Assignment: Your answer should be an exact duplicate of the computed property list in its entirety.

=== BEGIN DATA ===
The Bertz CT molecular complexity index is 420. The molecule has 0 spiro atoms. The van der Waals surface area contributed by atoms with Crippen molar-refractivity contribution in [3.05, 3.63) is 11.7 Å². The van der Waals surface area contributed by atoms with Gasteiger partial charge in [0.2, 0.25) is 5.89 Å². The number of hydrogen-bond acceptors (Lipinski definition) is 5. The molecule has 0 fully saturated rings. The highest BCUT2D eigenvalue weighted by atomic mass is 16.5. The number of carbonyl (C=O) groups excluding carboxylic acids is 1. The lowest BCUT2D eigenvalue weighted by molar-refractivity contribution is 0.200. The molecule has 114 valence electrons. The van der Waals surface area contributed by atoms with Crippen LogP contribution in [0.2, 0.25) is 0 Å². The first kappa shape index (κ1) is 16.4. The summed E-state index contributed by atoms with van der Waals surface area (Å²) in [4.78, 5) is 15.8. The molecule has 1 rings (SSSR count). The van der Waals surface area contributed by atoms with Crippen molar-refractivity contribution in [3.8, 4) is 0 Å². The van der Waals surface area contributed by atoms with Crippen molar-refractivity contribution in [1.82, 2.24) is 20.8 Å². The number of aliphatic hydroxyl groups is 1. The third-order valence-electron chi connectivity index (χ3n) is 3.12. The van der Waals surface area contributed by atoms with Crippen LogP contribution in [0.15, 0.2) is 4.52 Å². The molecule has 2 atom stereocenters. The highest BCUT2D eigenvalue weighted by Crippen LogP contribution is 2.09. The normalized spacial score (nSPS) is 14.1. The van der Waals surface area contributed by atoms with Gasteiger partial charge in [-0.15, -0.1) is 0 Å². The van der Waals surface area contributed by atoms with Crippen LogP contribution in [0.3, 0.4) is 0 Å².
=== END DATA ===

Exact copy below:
The Bertz CT molecular complexity index is 420. The molecule has 0 spiro atoms. The van der Waals surface area contributed by atoms with Crippen molar-refractivity contribution in [3.05, 3.63) is 11.7 Å². The van der Waals surface area contributed by atoms with Gasteiger partial charge in [0.2, 0.25) is 5.89 Å². The number of hydrogen-bond acceptors (Lipinski definition) is 5. The molecule has 0 fully saturated rings. The highest BCUT2D eigenvalue weighted by atomic mass is 16.5. The number of carbonyl (C=O) groups excluding carboxylic acids is 1. The lowest BCUT2D eigenvalue weighted by molar-refractivity contribution is 0.200. The molecule has 114 valence electrons. The van der Waals surface area contributed by atoms with Crippen LogP contribution in [0.2, 0.25) is 0 Å². The first kappa shape index (κ1) is 16.4. The summed E-state index contributed by atoms with van der Waals surface area (Å²) in [4.78, 5) is 15.8. The molecule has 1 rings (SSSR count). The van der Waals surface area contributed by atoms with Crippen molar-refractivity contribution in [3.8, 4) is 0 Å². The van der Waals surface area contributed by atoms with Crippen molar-refractivity contribution in [1.82, 2.24) is 20.8 Å². The number of aliphatic hydroxyl groups is 1. The third-order valence-electron chi connectivity index (χ3n) is 3.12. The van der Waals surface area contributed by atoms with Crippen LogP contribution in [0.15, 0.2) is 4.52 Å². The molecule has 2 atom stereocenters. The highest BCUT2D eigenvalue weighted by Crippen LogP contribution is 2.09. The normalized spacial score (nSPS) is 14.1. The van der Waals surface area contributed by atoms with Gasteiger partial charge in [-0.15, -0.1) is 0 Å². The van der Waals surface area contributed by atoms with Crippen LogP contribution in [0.3, 0.4) is 0 Å².